What Can We Do About Self-Dealing Trustee?

 In Irrevocable Trusts, Trustee


My grandmother left a trust and will when she passed. My father is in charge of the trust finances and real estate. The will states that he cannot sell the property in the trust, but he can rent it out until he passes. The house is free and clear of any loans or liens. I have two questions: First question: On the money in the trust account, we were supposed to get our disbursement in April 2018. My father is holding onto the money and is also taking money from it for personal items such as car repairs, rental property repairs, etc. and states that he will pay us eventually. Can we demand that he distribute the money to the beneficiaries? Is he allowed to pay for personal expenses from it or move the money to his own savings account? Second question: Both he and my uncle are trustees of the trust and there are six total beneficiaries. Can my father take a loan out on the property in the trust without us knowing?


The overall answer to your questions is that it depends on what the trust says. But we can answer your questions in a general way, based on the general rules of trusts.

First, if the liquid funds in the trust were supposed to be distributed under the trust terms, then it’s a violation not to do so. It would be fine to keep some funds in a working account to support the upkeep of the house, but not the bulk of the funds. They cannot be used for your father’s personal use unless the trust gives him that benefit. If not, his doing so sounds like self-dealing and may well be grounds for his removal as trustee.

Second, if the trust permits making loans, your father may be able to loan himself money. However, he has a fiduciary duty not to do so to the detriment of the other beneficiaries. If you are asking whether he can take a mortgage out on the property in the trust and then use the funds for his own benefit, it’s likely that that would violate the terms of the trust and again be grounds for his removal as trustee. He would also be liable to return the funds, as might your uncle for facilitating the transaction and for not taking due care as trustee.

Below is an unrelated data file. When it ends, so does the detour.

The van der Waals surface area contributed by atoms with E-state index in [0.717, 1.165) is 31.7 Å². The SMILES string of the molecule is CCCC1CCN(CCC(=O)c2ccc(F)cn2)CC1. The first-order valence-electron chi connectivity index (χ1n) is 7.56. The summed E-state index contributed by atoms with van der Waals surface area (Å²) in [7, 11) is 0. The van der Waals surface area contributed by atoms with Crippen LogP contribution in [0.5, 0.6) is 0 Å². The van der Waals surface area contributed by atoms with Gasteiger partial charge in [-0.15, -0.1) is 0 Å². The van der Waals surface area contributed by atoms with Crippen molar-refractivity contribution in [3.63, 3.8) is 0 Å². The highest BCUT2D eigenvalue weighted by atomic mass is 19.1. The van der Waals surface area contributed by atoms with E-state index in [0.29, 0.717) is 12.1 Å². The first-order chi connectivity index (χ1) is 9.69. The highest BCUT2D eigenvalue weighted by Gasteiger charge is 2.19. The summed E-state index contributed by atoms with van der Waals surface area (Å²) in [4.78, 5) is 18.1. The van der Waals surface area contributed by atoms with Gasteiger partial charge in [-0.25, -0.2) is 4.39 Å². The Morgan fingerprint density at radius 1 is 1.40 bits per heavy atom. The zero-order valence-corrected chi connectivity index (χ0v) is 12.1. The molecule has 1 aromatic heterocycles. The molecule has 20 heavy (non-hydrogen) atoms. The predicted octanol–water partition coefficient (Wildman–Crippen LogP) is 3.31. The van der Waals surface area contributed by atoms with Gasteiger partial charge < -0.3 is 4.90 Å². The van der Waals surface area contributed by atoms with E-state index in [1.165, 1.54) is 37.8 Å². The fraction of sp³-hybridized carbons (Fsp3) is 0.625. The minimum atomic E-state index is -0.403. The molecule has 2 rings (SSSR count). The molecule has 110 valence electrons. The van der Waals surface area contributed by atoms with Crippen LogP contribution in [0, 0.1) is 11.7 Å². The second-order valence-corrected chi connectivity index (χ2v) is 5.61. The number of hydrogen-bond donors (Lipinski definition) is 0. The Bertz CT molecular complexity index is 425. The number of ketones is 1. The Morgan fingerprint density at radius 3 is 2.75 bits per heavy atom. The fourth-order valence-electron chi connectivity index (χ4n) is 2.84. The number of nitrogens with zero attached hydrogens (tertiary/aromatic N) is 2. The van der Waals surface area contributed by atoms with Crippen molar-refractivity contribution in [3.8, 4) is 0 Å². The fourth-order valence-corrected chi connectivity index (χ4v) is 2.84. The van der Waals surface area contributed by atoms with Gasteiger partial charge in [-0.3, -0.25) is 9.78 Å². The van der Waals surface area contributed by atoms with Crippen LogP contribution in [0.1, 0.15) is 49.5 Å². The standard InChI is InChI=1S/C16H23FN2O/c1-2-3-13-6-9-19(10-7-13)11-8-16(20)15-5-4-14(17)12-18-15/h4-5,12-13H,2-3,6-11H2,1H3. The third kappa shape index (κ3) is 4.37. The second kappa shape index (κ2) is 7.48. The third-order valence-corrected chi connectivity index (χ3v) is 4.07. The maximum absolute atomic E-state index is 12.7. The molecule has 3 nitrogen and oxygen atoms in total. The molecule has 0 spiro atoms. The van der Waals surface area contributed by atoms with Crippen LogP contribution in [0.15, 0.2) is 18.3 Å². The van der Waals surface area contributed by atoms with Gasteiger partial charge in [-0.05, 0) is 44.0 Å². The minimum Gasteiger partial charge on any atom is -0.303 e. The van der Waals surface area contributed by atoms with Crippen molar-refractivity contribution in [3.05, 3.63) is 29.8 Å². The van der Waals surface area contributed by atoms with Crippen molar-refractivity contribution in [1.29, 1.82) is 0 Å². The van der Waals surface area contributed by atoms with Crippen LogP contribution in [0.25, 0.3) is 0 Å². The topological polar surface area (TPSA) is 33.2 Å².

Given what you describe and that the answers to your questions depend on the exact terms of the trust, I recommend that you bring the trust to a local trust and estates lawyer to determine your rights and how to proceed.

Related posts:

When is a Trust Protector Needed and What is Their Function?

Can a Neglectful Trustee be Denied his Fees?

What is a Standard Trustee Fee?

Showing 2 comments
  • Linda Charles-Crain

    Parents left an irrevocable living trust to my brother and I. The designated trustee passed shortly after the last living parent. Last parent has been deceased since 2009. Since then the estate has gone through probate and my my brother appointed trustee. The property in question is investment property. I’ve requested my portion of the inheritance for years now. However my brother (trustee) refuses to sell the property and distribute the funds equally. Insist he wants to buy the property but cannot come up with the funds to buy me out. Additionally, he has rented to his son for years, charging a lesser rent than market value which has caused lesser payment to me for monthly rent. Further, he provides no receipts for rent received from tenants, no application information showing actual rent charged. I want my portion of inheritance but he refuses and intimidates me when questioned. I have kept text conversations reflecting such refusals. I have no knowledge what monies he is withdrawing from our liquid trust account and he refuses to provide information. What are my options in this matter.

    • Harry Margolis

      Dear Ms. Charles-Crain,
      Based on what you say, it appears that your brother is not fulfilling his fiduciary duty as trustee. You should be able to have him removed in a court proceeding. However, going to court can be very expensive and add to family conflict. I’d recommend starting by engaging an attorney to contact your brother and explain the problems with his approach to his trusteeship. The attorney could say that you don’t want to go to court, but that if you did you would likely be successful and that your brother in fact might be held liable at least for the lost rent not paid by his son. The hope would be to reach an amicable settlement without recourse to the courts. But if this doesn’t work, you should be ready to go to court to seek what’s rightfully yours.
      One caveat on all the above: I haven’t seen the trust. A lawyer would start by reading the trust and advising you of your rights under its terms.

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